Niel M. Bornstein | 28 Aug 16:06 2003

List Closing

Folks -

Lately this list has become nothing but a spam magnet.  To give you some 
perspective, we've gotten 111 spams (and/or email viruses) since 
yesterday afternoon.  Compared with the volume of legitimate email 
traffic on this list (1 or 2 a week), it's just not worth maintaining 
the list.

Fear not, though, because we'll be creating a brand new list in the next 
couple of days.  You should receive a "welcome" announcement giving 
information on how to subscribe to, unsubscribe from, and send messages 
to the new list shortly thereafter.

We'll be taking the necessary precautions to prevent the new list 
becoming victim to spam as well.

Thanks for your attention,


Niel Bornstein     +1 404 784 0696     niel@...
To receive occasional updates about what I'm doing, subscribe to my
list -

Bonobos maillist  -  Bonobos@...

Niel M. Bornstein | 27 Aug 21:33 2003

MIT Open Courseware

Folks -

AS you may know, MIT has released its OpenCourseWare
<> to the public.  OCW is basically a repository of
MIT's syllabuses, lecture notes, readings, schedules, etc for bunches of
their courses.  It is *not* distance learning or pre-packaged classes
that you can take.

That shouldn't stop us from trying.

I propose to try and "take" some MIT courses, using the OCW they have
provided.  Since education often benefits from other students, I'd like
to see if any of you would like to take a course with me.

As an offshoot of this, we could set up a web site with links to
readings, resources, discussion boards, etc for any of the courses we
take, and, eventually, allow other groups to use the facilities we
develop to "take" other courses.

Here are the classes that particularly interest me:

11.943J Urban Transportation, Land Use, and the Environment Spring 2002
17.01J Justice Fall 2002
17.30J Fundamentals of Public Policy Fall 2002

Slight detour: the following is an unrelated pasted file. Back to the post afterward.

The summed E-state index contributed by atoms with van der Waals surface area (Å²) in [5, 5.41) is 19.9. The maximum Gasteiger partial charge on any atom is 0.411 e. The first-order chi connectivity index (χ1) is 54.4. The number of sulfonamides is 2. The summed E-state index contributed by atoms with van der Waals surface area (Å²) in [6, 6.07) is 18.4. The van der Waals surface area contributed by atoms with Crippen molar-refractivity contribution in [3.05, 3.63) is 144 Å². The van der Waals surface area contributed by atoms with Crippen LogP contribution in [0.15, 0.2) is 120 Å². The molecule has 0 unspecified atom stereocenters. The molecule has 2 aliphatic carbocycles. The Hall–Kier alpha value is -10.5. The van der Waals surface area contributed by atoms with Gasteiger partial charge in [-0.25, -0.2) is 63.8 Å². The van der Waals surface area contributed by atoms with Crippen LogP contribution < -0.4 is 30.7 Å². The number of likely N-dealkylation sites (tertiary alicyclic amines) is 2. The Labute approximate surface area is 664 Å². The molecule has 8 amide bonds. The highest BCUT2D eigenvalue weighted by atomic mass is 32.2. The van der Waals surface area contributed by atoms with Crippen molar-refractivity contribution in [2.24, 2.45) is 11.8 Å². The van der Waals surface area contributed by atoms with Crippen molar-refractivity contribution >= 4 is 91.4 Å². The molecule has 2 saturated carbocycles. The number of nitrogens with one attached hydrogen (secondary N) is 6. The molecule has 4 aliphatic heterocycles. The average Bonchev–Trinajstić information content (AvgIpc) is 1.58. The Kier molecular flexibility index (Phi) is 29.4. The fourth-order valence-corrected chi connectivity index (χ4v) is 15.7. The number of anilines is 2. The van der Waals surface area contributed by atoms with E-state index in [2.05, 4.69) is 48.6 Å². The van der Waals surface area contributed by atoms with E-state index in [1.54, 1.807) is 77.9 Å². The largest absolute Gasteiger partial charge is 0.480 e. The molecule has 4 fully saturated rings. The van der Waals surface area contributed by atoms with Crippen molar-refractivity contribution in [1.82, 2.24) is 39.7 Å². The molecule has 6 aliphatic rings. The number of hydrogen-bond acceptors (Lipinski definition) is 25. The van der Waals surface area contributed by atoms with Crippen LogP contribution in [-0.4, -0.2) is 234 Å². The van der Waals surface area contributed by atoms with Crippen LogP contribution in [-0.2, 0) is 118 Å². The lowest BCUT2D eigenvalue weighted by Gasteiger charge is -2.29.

17.471 American National Security Policy Fall 2002
21A.453 Anthropology of the Middle East, Spring 2004
21F.034 Media, Education, and the Marketplace Fall 2001
21H.223 War & American Society Fall 2002
21H.418 Technologies of Word 1450-2000 Fall 2002

(Continue reading)

Kendall Grant Clark | 24 Aug 23:33 2003

anniversary of March on Washington

Looking back on perhaps the most important nonviolent mass action in
American history, the March on Washington led by Martin Luther King Jr,
it's interesting to hear some viewpoints on how things were then and how
they are today:

     Pastor emeritus of Holman United Methodist Church, James Lawson was a
     longtime associate of Martin Luther King Jr. Though involved in the
     planning of the 1963 march, he did not attend it, having given his
     bus seat to a student. He said today: "The entire march was under
     pressure from the Kennedy administration. John Lewis changed his
     speech after pressure from the executive committee composed of the
     big civil rights groups. The Kennedys didn't like mass actions. When
     they realized they couldn't prevent the march, they tried to mold it,
     to make it more palatable to white people. I don't think they
     realized that the nation was ready to take on segregation; the
     churches were ready, except for Southern Baptists like Jerry
     Falwell. The march was actually about jobs and freedom as well as
     civil rights; something that is overlooked. We still have not dealt
     with issues at a systemic level...."

     James H. Cone, author of "Martin & Malcolm & America: A Dream or a
     Nightmare," Cone is distinguished professor of theology at the Union
     Theological Seminary. He said today: "King's great speech has been
     distorted. America made his dream speech an optimistic symbol about
     itself. Americans can do that because they forget about the role of
     Malcolm X, who said 'While King was having a dream, the rest of us
     Negroes are having a nightmare.' In time, King would echo those
     words, saying 'They have turned my dream into a nightmare.' Now, many
     rightwingers love to quote King's speech -- pretending we have
     achieved equality while half of the 2 million people in jail today
(Continue reading)

evan | 13 Aug 20:09 2003

Re: Camejo-Huffington deal? (Kendall Clark)

Seems like this deal has been in the works for a while. It looked much